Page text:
Europe

Letís Discover Nordic Architecture

The Nordic Embassies and the guided tour of their premises

June 25th, 2018
Berlin Global, News from Berlin
20180625_Let’s Discover Nordic Architecture.jpg

The initiative by the Nordic embassies aim at promoting a discussion on the relationship between architecture and diplomacy

On the 29th of June, those who registered for the event will have the opportunity to have a guided tour of the Nordic Embassies in Berlin. This includes the German embassies of the respective Scandinavian countries, including Denmark, Finland, Iceland, Norway and Sweden.

The peculiarity of this formation has historical and diplomatic ties and is proof of the innovative and brilliant ideas of the Nordic countries. When diplomatic officials and corps were moved from Bonn to Berlin in the 1990s, the aforementioned Scandinavian countries decided to place their respective embassies together in a common complex in Berlin - Tiergarten. The aim of this was to demonstrate their close ties and good diplomatic relationships, as well as representing the individual cultural identities of all the countries involved.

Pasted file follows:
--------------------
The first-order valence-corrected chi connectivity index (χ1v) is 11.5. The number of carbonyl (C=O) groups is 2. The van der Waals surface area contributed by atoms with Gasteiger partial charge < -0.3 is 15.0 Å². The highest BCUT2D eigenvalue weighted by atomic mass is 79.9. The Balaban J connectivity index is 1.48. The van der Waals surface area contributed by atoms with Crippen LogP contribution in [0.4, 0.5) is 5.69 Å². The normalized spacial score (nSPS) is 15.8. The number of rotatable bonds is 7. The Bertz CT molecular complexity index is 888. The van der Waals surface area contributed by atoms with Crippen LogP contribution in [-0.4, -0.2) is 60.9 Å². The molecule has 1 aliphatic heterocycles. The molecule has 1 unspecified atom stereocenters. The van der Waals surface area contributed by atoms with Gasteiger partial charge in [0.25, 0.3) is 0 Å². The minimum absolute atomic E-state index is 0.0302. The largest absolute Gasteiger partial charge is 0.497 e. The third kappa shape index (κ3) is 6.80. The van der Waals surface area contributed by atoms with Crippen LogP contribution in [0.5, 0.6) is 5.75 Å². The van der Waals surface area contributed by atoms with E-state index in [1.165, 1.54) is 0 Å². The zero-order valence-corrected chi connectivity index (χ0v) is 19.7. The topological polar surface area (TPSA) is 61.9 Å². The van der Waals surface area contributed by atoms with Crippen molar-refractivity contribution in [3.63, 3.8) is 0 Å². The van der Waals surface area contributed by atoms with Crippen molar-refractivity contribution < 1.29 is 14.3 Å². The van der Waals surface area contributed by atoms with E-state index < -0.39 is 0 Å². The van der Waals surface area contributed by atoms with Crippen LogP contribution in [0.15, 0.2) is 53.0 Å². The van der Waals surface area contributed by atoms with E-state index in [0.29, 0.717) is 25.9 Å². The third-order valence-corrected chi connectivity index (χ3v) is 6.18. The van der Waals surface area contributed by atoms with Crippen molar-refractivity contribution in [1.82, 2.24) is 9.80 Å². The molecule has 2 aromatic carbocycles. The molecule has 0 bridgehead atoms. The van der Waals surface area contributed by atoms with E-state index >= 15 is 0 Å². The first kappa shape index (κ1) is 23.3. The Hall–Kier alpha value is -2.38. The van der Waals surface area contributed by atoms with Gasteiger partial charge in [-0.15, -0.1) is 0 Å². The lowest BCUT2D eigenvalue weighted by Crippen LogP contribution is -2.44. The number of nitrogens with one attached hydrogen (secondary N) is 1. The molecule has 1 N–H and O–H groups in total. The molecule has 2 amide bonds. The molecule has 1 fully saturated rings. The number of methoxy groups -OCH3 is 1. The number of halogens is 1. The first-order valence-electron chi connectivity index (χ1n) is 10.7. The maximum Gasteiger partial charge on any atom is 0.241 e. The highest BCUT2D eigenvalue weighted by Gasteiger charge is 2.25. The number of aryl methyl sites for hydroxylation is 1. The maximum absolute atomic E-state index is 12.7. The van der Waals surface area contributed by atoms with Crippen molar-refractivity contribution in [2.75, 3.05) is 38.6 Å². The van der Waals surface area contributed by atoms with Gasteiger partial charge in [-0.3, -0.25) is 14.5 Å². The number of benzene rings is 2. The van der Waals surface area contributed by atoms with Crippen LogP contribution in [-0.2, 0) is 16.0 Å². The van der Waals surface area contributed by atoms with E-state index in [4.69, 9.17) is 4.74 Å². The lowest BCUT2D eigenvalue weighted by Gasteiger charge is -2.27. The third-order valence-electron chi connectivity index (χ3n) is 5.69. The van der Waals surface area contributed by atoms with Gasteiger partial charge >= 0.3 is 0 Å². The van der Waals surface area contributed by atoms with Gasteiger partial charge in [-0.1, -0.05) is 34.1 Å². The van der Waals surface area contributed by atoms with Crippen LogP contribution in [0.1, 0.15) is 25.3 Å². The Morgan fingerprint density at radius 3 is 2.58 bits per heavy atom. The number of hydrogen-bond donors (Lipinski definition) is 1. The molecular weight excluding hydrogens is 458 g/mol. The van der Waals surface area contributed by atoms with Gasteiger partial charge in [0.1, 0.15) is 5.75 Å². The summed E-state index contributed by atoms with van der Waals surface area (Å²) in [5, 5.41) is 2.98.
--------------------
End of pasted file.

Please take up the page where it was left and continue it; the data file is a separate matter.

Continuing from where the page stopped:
Flash-forward to today, the initiative has been initiated as part of Berlin’s MakeCity architecture festival. The festival is Berlin’s first and aims to initiate a different kind of conversation and to think about possible urban alternatives in modern architecture. It will see the participation of architects, civic groups, planners and developers from the 14th of June until the 1st of July.

The specific event is extremely innovative, in that it aims in showing to the public the everyday life and routing that take place behind the embassy walls. Because of this, the tour will include long-time employees as the tour guides, touching upon the themes of architecture and also the role and task of diplomacy in our present-day society.

The focus of the event will be dedicated to dissecting and understanding the relationship between architecture and diplomacy, and how the former relates to the execution of the latter. The main question that will be tackled is whether architecture affects international cooperation, and if so, in what way. The initiative is thus an innovative and clever way of opening and promoting discussion about the role of art and culture in diplomatic affairs, and their use as means to reinforce one’s national culture and message.

References:

News from Berlin